It is a subject we hear about all too often. According to the TV news, it is usually in the schools.
Of course I am talking about bullying.
I was bullied in school. I was a little guy for quite some time, so I was an easy target, just because of my size.
During my elementary years, I was bullied a lot on the school bus, but it never got any more violent than ear-flipping, verbal threats and having my books dumped on the floor.
In junior high, I was bullied in the locker room after gym class. I got flicked with a wet towel a little too often.
In high school, there was a kid who didn’t like my face, so he rearranged it by punching my nose over to the left side.
That guy was the only one ever punished for what he did while I was in school. He had to try it one more time, on a teacher, before they caught up to him.
I’m much bigger now, older and wiser, so don’t feel sorry for me. There were no permanent scars (physically or emotionally). Well, except my nose has never been quite right since.
I could easily spend this entire column or a whole series of columns detailing the evil that has been done to kids by their schoolmates. It’s awful. To hear it from the mainstream media, it is an epidemic. I can’t disagree.
What I wanted to talk about for just another minute or two is the fact that not all bullies are schoolchildren.
I saw one a while back in a drugstore in another town.
This bully was a woman; she was probably five to ten years younger than me. I was the intended victim.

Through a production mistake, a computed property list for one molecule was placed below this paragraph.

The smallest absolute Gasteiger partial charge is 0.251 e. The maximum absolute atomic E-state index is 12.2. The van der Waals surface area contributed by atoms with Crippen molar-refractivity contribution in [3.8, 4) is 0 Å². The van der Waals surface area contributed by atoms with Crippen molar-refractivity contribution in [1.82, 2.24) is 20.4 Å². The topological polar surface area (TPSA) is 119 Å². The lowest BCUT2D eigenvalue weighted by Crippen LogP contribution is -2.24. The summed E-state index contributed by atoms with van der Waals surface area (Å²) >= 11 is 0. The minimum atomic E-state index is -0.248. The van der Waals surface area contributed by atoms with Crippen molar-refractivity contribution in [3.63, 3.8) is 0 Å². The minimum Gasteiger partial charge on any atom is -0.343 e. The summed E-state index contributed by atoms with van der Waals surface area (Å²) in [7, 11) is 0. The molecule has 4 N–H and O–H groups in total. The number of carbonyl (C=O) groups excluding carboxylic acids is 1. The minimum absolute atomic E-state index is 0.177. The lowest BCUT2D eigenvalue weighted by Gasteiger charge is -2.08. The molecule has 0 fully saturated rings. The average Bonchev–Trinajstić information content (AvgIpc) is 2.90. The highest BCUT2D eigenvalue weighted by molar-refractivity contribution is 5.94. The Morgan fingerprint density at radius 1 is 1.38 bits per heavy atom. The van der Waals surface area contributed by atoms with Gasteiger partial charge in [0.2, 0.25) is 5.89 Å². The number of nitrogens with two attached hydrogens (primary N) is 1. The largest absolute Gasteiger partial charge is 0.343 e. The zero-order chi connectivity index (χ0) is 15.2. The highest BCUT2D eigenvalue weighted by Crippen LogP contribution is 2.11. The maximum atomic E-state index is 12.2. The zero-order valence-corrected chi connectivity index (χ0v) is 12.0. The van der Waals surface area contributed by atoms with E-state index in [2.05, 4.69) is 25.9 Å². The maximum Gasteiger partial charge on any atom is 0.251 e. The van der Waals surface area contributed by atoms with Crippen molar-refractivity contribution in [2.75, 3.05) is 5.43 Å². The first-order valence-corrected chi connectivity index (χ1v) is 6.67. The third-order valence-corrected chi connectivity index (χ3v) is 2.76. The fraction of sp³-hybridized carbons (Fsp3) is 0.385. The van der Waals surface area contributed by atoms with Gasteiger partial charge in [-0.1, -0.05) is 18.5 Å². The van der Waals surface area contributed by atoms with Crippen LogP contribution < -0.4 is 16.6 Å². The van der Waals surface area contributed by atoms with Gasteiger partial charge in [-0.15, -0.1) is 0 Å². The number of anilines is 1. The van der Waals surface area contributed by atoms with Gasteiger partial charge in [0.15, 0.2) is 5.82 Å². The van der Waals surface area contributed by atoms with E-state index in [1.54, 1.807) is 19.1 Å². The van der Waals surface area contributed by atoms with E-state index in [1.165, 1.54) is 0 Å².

We were waiting for prescriptions to be filled. My name was called by the pharmacist, and I stepped up to the counter.
My prescription was ready, but the clerk at the cash register was not, so I stood there for five or six minutes.
The pharmacist called another name. No one responded.
Another clerk came up to the counter and opened a second register. She said she’d help whoever was next.
That would be me, so I slid over to the other line. The bully stepped in front of me.
Earlier I had noticed she was apparently listening to an audio book or something of that nature on her phone. She had the ear buds screwed into her ears and seemed to be totally absorbed. She hadn’t reacted to the pharmacist calling her name.
I told her pleasantly enough that I was next in line. That didn’t sit well with her.
She immediately turned seven shades of red and told me to get out of her face. I was really surprised that she didn’t swing the aluminum cane she was buying for her mother at me.
I really didn’t want to be part of the scene that was developing, but I recognized her for what she was and stepped around her and gave the clerk my name.
By the way, the clerk had to fish my script out of the basket from under hers. It seems mine was called first after all.
She went from boiling to a full head of steam. I can’t really tell you what she said from that point on because this is a family newspaper. I simply tuned her out, a proven anti-bullying defense.
She must have been a regular customer because they went ahead and took her ahead of other customers who were now in the other checkout line.
Sure, it defused the situation, as far as she was concerned, but what the store did also justified her bad behavior. They fed the bully so she could bully again.
If you want to stop this bad behavior, you have to, according to Barney Fife, “Nip it! Nip it! Nip it in the bud!”
Stop bullying before it gains a life of its own. Kids, adults or even politicians — don’t let them get away with it.
Never mind me. I’m just grumpy.
Tim Renshaw formerly taught broadcasting at Greenfield-Central High School. He lives in New Palestine and can be reached at firstname.lastname@example.org.